Cutting spirals with a router

Izzy Swan's spiral routing jig
I watched this video by Izzy swan, in which he builds and demonstrates a cool and complicated spiral cutting jig, just for the fun of it. So I thought, how would I route a spiral?

And like so many times before, my router pantograph was the answer.

I trace out a spiral by winding a string onto a post. The stylus of the pantograph is tied to the string, so the stylus traces the spiral. And the pantograph faithfully reproduces this shape at 1/2 scale with the router. Simple as that.

The size is limited by how large a pattern the pantograph can route, but it makes for some clean spirals.

If you try this yourself, I'd recommend a string that doesn't stretch very much (braided and twisted strings tend to stretch a bit). I use a strand from a string that used to hold a crate together. You might also use metal wire for the string.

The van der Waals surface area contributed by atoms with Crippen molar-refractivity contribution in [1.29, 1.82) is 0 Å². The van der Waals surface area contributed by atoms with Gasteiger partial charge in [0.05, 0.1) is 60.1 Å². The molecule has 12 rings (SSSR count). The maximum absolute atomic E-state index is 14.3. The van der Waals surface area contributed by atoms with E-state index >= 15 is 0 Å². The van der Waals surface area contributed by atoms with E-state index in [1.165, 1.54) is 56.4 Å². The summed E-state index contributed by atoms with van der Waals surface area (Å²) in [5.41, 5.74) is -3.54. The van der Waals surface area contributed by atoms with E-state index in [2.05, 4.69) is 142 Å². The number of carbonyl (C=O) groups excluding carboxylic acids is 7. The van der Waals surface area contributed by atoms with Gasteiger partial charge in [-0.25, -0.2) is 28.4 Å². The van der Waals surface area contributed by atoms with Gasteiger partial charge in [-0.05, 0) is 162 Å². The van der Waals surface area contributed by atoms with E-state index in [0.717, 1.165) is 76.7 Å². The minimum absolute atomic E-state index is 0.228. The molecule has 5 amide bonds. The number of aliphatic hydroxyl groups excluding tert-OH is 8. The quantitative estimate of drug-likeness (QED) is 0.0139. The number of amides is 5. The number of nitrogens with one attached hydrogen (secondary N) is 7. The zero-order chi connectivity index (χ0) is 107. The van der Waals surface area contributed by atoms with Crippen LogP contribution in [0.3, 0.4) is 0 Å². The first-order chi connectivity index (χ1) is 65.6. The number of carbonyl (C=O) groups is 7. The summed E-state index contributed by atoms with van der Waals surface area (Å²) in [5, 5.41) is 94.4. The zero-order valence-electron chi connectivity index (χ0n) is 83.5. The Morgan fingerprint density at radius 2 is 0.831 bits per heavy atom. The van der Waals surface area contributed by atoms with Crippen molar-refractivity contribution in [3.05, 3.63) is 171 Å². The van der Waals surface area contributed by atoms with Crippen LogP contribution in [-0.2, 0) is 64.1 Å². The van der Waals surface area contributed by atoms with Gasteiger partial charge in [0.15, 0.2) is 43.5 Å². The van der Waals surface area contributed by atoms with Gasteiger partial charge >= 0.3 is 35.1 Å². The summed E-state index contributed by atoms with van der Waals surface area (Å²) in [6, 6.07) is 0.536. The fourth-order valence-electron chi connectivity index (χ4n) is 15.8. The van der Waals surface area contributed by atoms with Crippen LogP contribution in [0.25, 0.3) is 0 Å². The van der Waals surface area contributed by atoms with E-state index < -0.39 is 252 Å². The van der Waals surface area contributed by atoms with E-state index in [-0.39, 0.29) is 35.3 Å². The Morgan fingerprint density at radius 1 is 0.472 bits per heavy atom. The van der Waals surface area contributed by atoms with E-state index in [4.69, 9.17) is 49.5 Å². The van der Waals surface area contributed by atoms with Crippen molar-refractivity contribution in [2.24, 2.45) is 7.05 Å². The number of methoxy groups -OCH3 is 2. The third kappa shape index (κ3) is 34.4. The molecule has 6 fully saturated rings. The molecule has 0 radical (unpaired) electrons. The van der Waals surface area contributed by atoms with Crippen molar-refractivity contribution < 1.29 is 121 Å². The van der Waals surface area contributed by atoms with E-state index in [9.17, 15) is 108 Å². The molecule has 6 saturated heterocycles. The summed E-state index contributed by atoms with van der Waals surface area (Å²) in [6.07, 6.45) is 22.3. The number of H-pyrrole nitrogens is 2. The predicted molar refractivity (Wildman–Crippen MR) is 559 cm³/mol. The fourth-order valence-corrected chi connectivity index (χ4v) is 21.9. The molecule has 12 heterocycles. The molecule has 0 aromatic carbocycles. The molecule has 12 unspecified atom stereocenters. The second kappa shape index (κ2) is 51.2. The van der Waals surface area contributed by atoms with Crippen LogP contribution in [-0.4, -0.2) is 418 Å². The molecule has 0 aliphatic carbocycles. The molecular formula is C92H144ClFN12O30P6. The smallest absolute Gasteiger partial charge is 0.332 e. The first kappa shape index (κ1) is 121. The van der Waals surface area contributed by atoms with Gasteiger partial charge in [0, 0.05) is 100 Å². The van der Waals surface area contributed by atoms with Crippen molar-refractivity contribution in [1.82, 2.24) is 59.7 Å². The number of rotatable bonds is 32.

Also, if you want to be able to take more than one pass, make sure the string does not wind onto itself.

So, if you already have a pantograph, cutting spirals is easy. If you don't have a pantograph, consider building one. The pantograph is still easier to build that cool and complicated jig of Izzy's. The other catch with Izzy's jig is that the rotating platform is quite tricky to get operating smoothly.

That said, there are some cool contraptions on Izzy's YouTube channel

Izzy has also since made an update video on spiral cutting jigs in response to my video.
And Matthias Burger has made this video showing how the string method could be used to cut sprials without a pantograph.

See also:

More about the 3D router pantograph on my woodworking website